World Trade Center Won't Be Back ‘Til 2037

Endless delays drag on

It will be nearly 40 years after 9/11 before the World Trade Center rises again.

Ground Zero’s owners have proposed indefinitely postponing the construction of two of three skyscrapers planned by developer Larry Silverstein.

Real estate magnate Cushman & Wakefield drafted a report for the Port Authority of New York and New Jersey on Silverstein's plan for his three towers. It predicts that one tower may not be built until 2037, according to the Daily News.

And the 1,776-foot Freedom tower – the heart of the reconstruction – won’t have occupants until 2019.
The study paints a bleak picture of the future of Ground Zero – one beleaguered by delays, costs and contentious talks that blanket the legacy of the site in a bureaucratic shroud.

Deputy Majority Leader Sen. Jeff Klein, who represents Westchester and the Bronx, called the timeline "unacceptable." 

Unfortunately, this is an agency that hasn’t been able to comply with a single rebuilding deadline since 9/11.  It's time for the Port Authority to get the job done – as they've promised again and again over the past eight years," he said.

Officials familiar with ongoing talks with Silverstein and the Port Authority say the agency has agreed to back financing for one of three planned Silverstein towers. Silverstein wants financial backing for two towers.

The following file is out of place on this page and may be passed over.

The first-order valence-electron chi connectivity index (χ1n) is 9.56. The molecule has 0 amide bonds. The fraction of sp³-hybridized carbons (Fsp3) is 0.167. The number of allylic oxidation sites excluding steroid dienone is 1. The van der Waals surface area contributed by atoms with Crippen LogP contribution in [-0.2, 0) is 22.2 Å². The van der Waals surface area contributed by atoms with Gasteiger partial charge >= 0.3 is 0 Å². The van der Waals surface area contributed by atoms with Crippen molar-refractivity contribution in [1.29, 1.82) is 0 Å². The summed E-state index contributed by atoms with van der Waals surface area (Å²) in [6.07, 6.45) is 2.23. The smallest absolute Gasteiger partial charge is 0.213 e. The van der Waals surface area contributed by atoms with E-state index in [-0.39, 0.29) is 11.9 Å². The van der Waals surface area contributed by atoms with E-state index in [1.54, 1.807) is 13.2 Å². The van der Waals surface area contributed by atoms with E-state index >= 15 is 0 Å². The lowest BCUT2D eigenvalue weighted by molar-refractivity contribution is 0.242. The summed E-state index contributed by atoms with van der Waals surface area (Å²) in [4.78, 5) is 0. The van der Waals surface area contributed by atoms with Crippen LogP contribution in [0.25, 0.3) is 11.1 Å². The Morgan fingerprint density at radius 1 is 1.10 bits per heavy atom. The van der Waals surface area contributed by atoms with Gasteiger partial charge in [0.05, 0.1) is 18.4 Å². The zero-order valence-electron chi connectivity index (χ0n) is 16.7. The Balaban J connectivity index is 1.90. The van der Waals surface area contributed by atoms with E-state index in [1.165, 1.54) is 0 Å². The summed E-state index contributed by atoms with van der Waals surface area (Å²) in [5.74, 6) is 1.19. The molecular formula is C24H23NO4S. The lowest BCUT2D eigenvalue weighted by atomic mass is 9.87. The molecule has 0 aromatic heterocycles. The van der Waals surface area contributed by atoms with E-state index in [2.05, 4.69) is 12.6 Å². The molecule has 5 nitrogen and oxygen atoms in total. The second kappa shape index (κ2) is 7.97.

But the Port Authority, which calls the study a “market-driven analysis” rather than a proposal, according to the Daily News, says the real estate market conditions should determine when the other two towers are built. Given the current economic crisis and real estate meltdown, it’s a wonder whether the towers will be built at all.

"The Port Authority's obligation is to rebuild the site in the public interest based on the economic reality today," Port Authority spokeswoman Candace McAdams told the Daily News. "That starts with keeping the memorial and the other public infrastructure on the time line and budget we've committed to. It extends to building the right amount of office space to meet what is now a very different market downtown."

Silverstein’s camp purports some optimism.

"The Port Authority's position seems to be based on a totally pessimistic attitude about New York's economic future," Janno Lieber, director of Silverstein's World Trade Center redevelopment effort, told the Daily News. "Our view is that New York will bounce back strongly over the next five years while we are building these buildings."

Well, Ms. Lieber, we certainly hope you’re right.

Copyright AP - Associated Press
Contact Us